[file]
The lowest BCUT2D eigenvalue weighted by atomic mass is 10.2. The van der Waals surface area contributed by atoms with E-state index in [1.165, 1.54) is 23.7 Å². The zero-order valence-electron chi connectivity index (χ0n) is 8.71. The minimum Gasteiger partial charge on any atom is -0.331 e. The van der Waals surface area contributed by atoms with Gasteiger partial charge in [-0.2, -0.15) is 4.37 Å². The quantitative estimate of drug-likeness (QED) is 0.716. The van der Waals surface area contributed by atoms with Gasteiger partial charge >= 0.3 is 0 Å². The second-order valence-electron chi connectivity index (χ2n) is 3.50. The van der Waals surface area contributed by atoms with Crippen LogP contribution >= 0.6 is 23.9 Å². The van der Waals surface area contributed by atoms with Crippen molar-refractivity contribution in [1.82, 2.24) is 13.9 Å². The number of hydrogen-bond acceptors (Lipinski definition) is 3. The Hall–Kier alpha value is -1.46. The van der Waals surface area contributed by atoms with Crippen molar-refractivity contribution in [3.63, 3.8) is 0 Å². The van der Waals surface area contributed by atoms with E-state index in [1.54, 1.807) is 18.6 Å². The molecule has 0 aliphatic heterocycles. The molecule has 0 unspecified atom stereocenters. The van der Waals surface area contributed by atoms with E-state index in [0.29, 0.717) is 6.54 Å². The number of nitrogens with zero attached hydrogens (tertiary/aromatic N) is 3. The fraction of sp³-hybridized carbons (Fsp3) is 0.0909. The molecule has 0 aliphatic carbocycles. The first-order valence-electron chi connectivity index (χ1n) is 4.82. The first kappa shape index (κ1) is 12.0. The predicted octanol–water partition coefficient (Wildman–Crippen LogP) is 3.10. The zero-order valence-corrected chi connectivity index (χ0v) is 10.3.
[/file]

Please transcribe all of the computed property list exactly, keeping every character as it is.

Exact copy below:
The lowest BCUT2D eigenvalue weighted by atomic mass is 10.2. The van der Waals surface area contributed by atoms with E-state index in [1.165, 1.54) is 23.7 Å². The zero-order valence-electron chi connectivity index (χ0n) is 8.71. The minimum Gasteiger partial charge on any atom is -0.331 e. The van der Waals surface area contributed by atoms with Gasteiger partial charge in [-0.2, -0.15) is 4.37 Å². The quantitative estimate of drug-likeness (QED) is 0.716. The van der Waals surface area contributed by atoms with Gasteiger partial charge >= 0.3 is 0 Å². The second-order valence-electron chi connectivity index (χ2n) is 3.50. The van der Waals surface area contributed by atoms with Crippen LogP contribution >= 0.6 is 23.9 Å². The van der Waals surface area contributed by atoms with Crippen molar-refractivity contribution in [1.82, 2.24) is 13.9 Å². The number of hydrogen-bond acceptors (Lipinski definition) is 3. The Hall–Kier alpha value is -1.46. The van der Waals surface area contributed by atoms with Crippen molar-refractivity contribution in [3.63, 3.8) is 0 Å². The van der Waals surface area contributed by atoms with E-state index in [1.54, 1.807) is 18.6 Å². The molecule has 0 aliphatic heterocycles. The molecule has 0 unspecified atom stereocenters. The van der Waals surface area contributed by atoms with E-state index in [0.29, 0.717) is 6.54 Å². The number of nitrogens with zero attached hydrogens (tertiary/aromatic N) is 3. The fraction of sp³-hybridized carbons (Fsp3) is 0.0909. The molecule has 0 aliphatic carbocycles. The first-order valence-electron chi connectivity index (χ1n) is 4.82. The first kappa shape index (κ1) is 12.0. The predicted octanol–water partition coefficient (Wildman–Crippen LogP) is 3.10. The zero-order valence-corrected chi connectivity index (χ0v) is 10.3.